A research assistant explained the confidentiality, objectives and procedures of the study to each patient before participants gave their oral consent to volunteer in the study. The study protocol complied with ethical codes issued by the Psychology and Counseling Organization of the Islamic Republic of Iran.


    All the patients in this study completed a demographic form and the Medical Outcomes Study Short-Form (SF-36). The SF-36 is a universal self-report questionnaire used to evaluate the effect of medical treatments on quality of life (QoL).[10] The SF-36 comprises 36 items, which measure eight subscales of HRQoL, including: (1) physical functioning; (2) role limitations due to physical health problems; (3) bodily pain; (4) general health perceptions; (5) vitality; (6) social functioning; (7) role limitations due to emotional problems; (8) general mental health. These subscales can be divided into 2 main categories: physical or mental components. The scores in every subscale and each main category ranged from 0 to 100. Patients with the lowest scores had a worse QoL. The SF-36 was translated into Persian in 2005.[11] The Persian version of the SF-36 possesses good psychometric properties, and it has good internal consistency (between 0.65 and 0.90) as well as adequate Cronbach’s alpha reliability. The results of the comparison of the known groups, convergent validity and principal-component-factor-analysis showed that the Persian iteration of the SF-36 has sufficient validity. The authors of the present study concluded that the Persian iteration of the SF-36 can be used during clinical practice and research.[11] SPSS software version 16 (SPSS Inc, Chicago, IL) was used for the statistical analysis of the data. Descriptive statistics were used to summarize the basic features of the collectd data. Group differences were assessed using MANOVA, ANOVA and an independent t-test. A P ≤ 0.05 was considered statistically significant.


    Included in this study were 80 women and 20 men with a mean age of 35.1 ± 9.5 years. In this study, 62% of the patients had relapsing-remitting MS, 25% had secondary progressive MS, 9% had primary progressive MS and 4% had a clinically isolated syndrome. The mean duration of disease between the first diagnosis of MS and participation in the study was 6.4 ± 3.8 years. In this study, 80% of the patients were women, 68% of the patients were married, 30% of the patients were employed, 30% of the patients had completed primary school, 38% of the patients had completed high school and 32% of the patients had attained a university degree. The mean and standard deviation of the total SF-36 score, the physical component and the mental component were calculated for all participants. The mean scores for the full test, the physical component and the mental component were 57.53 ± 23.27, 59.48 ± 24.63 and 49.26 ± 23.15, respectively. Table 1 shows the descriptive data of the eight subscales of HRQoL in this study and a previous study conducted in Iran.[11] The first row of Table 1 shows the mean (SD) of the current study, and the second row shows the results of the SF-36 gathered from 4,163 individuals who were randomly selected in 2005 from the general population of Tehran.[11] To compare the current study results with the Iranian normal population results, we computed the 95% confidence interval (CI) for the mean of the scores of each of the eight subscales assessed using the Tehran normal sample and reported these values in the third row of Table 1. The mean for each subscale score lay outside the 95% CI; thus, the averages of the subscales in the current study are significantly lower than those of the normal group.[11] Of note, the subscale with the lowest value in this study is the general mental health subscale.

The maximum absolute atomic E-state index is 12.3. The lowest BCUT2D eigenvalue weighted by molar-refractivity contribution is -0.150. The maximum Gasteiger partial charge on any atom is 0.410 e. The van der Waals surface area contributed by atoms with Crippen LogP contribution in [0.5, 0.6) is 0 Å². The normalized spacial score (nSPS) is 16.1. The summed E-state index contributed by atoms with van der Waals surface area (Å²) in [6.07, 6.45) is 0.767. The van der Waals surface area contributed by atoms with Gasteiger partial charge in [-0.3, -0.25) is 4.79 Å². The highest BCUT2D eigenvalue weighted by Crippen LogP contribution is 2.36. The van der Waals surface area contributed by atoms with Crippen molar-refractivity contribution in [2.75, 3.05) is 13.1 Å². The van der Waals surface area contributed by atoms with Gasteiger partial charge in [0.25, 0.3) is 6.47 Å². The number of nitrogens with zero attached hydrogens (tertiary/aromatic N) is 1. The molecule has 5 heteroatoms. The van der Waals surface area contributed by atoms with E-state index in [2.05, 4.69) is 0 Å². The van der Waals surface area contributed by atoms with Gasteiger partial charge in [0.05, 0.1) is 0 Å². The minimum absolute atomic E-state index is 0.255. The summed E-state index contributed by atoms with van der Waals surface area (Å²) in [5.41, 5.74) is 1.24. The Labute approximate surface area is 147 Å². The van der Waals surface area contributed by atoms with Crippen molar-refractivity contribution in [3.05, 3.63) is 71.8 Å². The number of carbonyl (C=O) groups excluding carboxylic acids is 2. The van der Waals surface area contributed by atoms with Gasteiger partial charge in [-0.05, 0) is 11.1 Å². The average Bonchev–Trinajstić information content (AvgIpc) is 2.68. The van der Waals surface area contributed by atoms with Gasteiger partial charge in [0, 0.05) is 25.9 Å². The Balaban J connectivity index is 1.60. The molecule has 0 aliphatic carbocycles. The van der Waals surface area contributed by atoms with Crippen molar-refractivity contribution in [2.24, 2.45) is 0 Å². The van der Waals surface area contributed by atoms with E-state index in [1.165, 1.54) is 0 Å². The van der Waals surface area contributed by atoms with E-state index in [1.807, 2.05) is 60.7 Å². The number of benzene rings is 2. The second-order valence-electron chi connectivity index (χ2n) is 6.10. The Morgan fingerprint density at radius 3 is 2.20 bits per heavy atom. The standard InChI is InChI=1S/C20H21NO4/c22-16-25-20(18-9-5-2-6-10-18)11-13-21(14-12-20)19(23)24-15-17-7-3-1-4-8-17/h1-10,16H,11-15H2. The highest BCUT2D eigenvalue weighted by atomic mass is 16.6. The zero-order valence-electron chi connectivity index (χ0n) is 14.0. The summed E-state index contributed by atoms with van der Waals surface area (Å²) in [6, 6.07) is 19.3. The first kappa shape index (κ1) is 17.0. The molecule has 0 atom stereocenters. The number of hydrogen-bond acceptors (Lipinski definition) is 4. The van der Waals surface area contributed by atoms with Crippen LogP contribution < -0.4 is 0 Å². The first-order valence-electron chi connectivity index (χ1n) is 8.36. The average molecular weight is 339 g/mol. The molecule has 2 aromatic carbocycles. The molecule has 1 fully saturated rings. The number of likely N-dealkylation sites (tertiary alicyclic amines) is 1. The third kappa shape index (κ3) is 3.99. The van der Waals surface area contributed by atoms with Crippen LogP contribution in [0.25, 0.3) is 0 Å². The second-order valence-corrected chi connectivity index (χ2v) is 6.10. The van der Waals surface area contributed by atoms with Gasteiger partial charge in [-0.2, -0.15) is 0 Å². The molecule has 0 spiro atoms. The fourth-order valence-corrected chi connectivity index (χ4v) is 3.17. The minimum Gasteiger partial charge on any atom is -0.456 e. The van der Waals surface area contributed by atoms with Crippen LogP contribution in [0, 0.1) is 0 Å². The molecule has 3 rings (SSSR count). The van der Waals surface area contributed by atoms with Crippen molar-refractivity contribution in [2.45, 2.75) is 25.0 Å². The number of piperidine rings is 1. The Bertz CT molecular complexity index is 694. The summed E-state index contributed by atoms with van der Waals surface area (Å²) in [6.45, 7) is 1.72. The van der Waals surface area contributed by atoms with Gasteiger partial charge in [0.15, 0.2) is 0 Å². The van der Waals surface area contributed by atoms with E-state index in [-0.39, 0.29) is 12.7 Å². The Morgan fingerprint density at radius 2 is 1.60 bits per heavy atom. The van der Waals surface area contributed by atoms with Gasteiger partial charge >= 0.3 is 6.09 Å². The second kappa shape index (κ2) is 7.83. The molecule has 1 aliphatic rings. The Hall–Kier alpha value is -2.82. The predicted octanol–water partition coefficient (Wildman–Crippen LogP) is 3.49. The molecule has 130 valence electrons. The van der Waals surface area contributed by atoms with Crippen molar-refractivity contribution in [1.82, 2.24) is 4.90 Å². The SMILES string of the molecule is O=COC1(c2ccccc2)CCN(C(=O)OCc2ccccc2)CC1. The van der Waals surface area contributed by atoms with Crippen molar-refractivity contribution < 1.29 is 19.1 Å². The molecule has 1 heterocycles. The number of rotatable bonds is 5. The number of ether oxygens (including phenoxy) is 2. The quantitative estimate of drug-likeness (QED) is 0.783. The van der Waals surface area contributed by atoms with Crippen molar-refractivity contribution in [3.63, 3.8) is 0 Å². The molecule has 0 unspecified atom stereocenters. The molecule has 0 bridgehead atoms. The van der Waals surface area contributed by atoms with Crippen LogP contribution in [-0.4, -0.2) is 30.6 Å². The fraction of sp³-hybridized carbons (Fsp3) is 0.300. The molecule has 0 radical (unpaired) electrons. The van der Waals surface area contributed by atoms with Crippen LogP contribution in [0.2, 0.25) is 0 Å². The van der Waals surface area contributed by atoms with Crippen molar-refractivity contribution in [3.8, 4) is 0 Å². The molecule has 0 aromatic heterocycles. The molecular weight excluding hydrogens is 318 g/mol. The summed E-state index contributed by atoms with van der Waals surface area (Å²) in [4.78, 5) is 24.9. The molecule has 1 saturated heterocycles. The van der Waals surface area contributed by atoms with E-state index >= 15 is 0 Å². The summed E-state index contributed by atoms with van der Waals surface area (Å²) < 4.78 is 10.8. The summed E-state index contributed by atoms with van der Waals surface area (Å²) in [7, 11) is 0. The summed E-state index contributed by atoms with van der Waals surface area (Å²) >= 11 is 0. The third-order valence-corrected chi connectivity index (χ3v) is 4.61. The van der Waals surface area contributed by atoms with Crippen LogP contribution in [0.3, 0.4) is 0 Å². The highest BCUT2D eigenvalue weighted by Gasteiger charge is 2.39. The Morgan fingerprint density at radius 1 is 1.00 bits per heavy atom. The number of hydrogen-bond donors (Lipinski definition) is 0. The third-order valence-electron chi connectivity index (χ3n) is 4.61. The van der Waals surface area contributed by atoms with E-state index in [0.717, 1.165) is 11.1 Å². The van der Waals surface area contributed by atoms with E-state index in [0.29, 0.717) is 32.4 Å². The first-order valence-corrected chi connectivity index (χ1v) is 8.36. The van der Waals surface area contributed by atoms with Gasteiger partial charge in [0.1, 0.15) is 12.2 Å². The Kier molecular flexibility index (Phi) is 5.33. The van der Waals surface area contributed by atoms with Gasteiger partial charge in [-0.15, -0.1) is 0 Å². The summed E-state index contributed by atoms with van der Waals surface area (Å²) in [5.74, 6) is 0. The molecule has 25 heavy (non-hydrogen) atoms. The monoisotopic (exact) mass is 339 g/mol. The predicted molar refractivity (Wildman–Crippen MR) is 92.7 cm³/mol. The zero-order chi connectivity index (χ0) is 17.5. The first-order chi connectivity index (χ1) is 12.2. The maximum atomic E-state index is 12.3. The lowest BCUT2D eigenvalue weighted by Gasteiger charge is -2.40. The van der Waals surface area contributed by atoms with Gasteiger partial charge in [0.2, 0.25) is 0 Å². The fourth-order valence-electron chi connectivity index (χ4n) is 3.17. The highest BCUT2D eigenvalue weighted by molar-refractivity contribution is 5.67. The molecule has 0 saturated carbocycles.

Table 1

    Mean (SD) of current sample and normative data

    Physical functioningRole limitations because of physical health problemsBodily painGeneral health perceptionsVitalitySocial functioningRole limitations because of emotional problemsGeneral mental health
    Current study64.27 (33.45)51.75 (42.23)66.22 (31.04)55.71 (24.76)50.45 (23.79)63.66 (29.74)48.66 (43.27)34.27 (15.44)
    Tehran normal sample885.3 (20.8)70.0 (38.0)79.4 (25.1)67.5 (20.4)65.8 (17.3)76.0 (24.4)65.6 (41.4)67.0 (18.0)
    95% CI for Tehran normal sample66.45-67.5468.84-71.1578.63-80.166.88-68.1165.27-66.3275.25-76.7464.34-66.8566.45-67.54

    Table 2 summarizes the scores assessing marriage status. This Table shows that the scores of unmarried patients were higher than those of married patients for every measure except for the general health perception subscale; however, the difference between the overall scores for both groups was not statistically significant. Therefore, the marital status could not significantly affect the SF-36 scores.

    Table 2

    Mean (SD) and independent t-test for marital status

    Full Scale62.31 (18.90)57.50 (24.46)0.90NS
    Physical Component64.13 (23.48)59.48 (25.18)0.81NS
    Mental Component54.21 (17.26)48.60 (24.74)1.06NS
    Physical Functioning71.47 (33.56)64.64 (32.64)0.90NS
    Role Limitations Because of Physical Health Problems59.61 (44.20)51.83 (41.50)0.79NS
    Bodily Pain71.44 (32.07)64.22 (31.16)0.99NS
    General Health Perceptions54.01 (18.55)57.23 (26.69)0.56NS
    Vitality55.38 (15.16)49.41 (26.30)1.08NS
    Social functioning71.97 (23.08)62.66 (31.02)1.38NS
    Role Limitations Because of Emotional Problems52.56 (37.91)48.03 (45.48)0.451NS